January 16, 2007
Dibrugarh, Assam

PM's opening remarks at Press Conference in Dibrugarh

"I feel sad that there have been a series of senseless killings of a large number of innocent people in some parts of the state of Assam a few days ago. More than 60 individuals have been killed and many have suffered injuries.

The killings were done in a cold blooded and brutal manner and the victims were simple, law abiding people who earned a daily living by selling their labour for a variety of small tasks. Many of them were people who came in from other parts of the country, including Bihar, to contribute and also to benefit from the local economy.

My heart goes out to the families of those who have been victims of these incidents. Many have lost their breadwinners while many more live in fear of terror that may strike once again in future.


These acts of terror are the work of ULFA, its associated outfits and its cadres. These shameless and gruesome acts have been condemned by one and all.

The message I have for the people of Assam is that the Government of India is firm in its resolve to work with the people and the State Government to ensure that terrorist groups do not succeed in their nefarious designs. There will be no compromise with these groups if they resort to violence.


At the same time, I would like to reiterate that the doors for dialogue are open to all disaffected groups - including ULFA - who are willing to abjure violence.

It is with this in mind that we began an initiative to have talks with ULFA. We sent feelers to them and engaged in discussions with concerned citizens in the People's Consultative Group (PCG).

For a while, we thought that we were making some progress. We had three rounds of discussions. We created an atmosphere conducive to talks.

However, when it came to direct talks with ULFA, things came to a standstill. Instead of making headway, a mindless cycle of violence has restarted. Innocent people are being killed as in the last few days.

I am aware that there is a very large constituency for peace. Delegations from all shades of political opinion have met me in Delhi and have asked for establishment of peace in Assam. Surveys are repeatedly showing that there is absolutely no support in Assam for acts of violence and terror. There is a surge of anti-ULFA sentiment. People want to get on with their lives and improve their lot rather than be victims of fear and terror.

I would like to make it clear that there is no room for violence and it will not be tolerated. I appeal to all sections of society to forego violence as a means to resolve problems.

At the same time, I will also emphasise that all problems can be sorted out through dialogue.

The government has a duty to protect the lives of its law abiding citizens, particularly those who are vulnerable. This is a solemn responsibility which we will discharge. We will ensure the safety of our citizens using all the resources at our command.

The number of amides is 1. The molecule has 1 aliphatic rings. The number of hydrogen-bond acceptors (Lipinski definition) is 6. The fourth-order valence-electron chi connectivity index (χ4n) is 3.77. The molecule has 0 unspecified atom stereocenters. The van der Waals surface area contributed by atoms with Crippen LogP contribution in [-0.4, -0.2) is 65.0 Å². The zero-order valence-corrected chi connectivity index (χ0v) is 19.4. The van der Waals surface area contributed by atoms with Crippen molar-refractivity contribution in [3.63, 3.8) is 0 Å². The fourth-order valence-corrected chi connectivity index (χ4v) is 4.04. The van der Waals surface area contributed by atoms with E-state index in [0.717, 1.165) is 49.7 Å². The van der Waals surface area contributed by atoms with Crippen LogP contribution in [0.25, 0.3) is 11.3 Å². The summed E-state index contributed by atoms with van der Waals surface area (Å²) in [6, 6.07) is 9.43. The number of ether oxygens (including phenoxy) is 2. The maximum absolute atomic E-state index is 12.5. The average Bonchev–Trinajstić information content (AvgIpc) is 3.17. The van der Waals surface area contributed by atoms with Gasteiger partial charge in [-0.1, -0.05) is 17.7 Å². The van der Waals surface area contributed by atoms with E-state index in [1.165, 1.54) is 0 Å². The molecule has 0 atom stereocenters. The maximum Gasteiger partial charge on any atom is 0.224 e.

It is sad that so many lives have been lost. These lives are irreplaceable.

The State Government is providing Rs 3 lakhs as assistance to the kin of those who have been killed. We will give an additional Rs 2 lakhs from the Prime Minister's National Relief Fund.

Free medical treatment is being provided to those injured and financial assistance of Rs.50,000 and Rs.10,000 each is being provided to those who have grievous injuries and minor injuries respectively.

I am told that over 35 relief camps are in operation. Hopefully, as things normalize, people will go back to their places of work, feeling more secure.

On the security front, an additional 30 Companies of Central Paramilitary Forces have been provided to help the state government in its security measures. An Army Brigade Headquarters has been shifted into Upper Assam from outside the state.

Counter Insurgency operations, patrolling and combing have been intensified. The Chief Minister is now chairing meetings of the Unified Command to monitor and supervise security measures.

The state is trying to create a sense of security among all people, including Hindi speaking people and we will support them with the necessary resources. I appeal to all sections of society not to succumb to fear and leave their places of livelihood. We are working for improving their safety and security.

I will once again reiterate that no one should mistake our openness for talks and dialogue as a sign of weakness. The Indian State has an obligation to provide security and protect the lives of its law abiding citizens. This we will discharge, Let there be no doubt on that score.

At the same time, the Indian State can accommodate a diversity of opinion and provides scope for meeting a wide range of needs and aspirations and allowing many cultures and identities to exist. I am sure that if we persist with the process of dialogue, a solution can certainly be found in Assam today just as it has been found for many other groups and entities."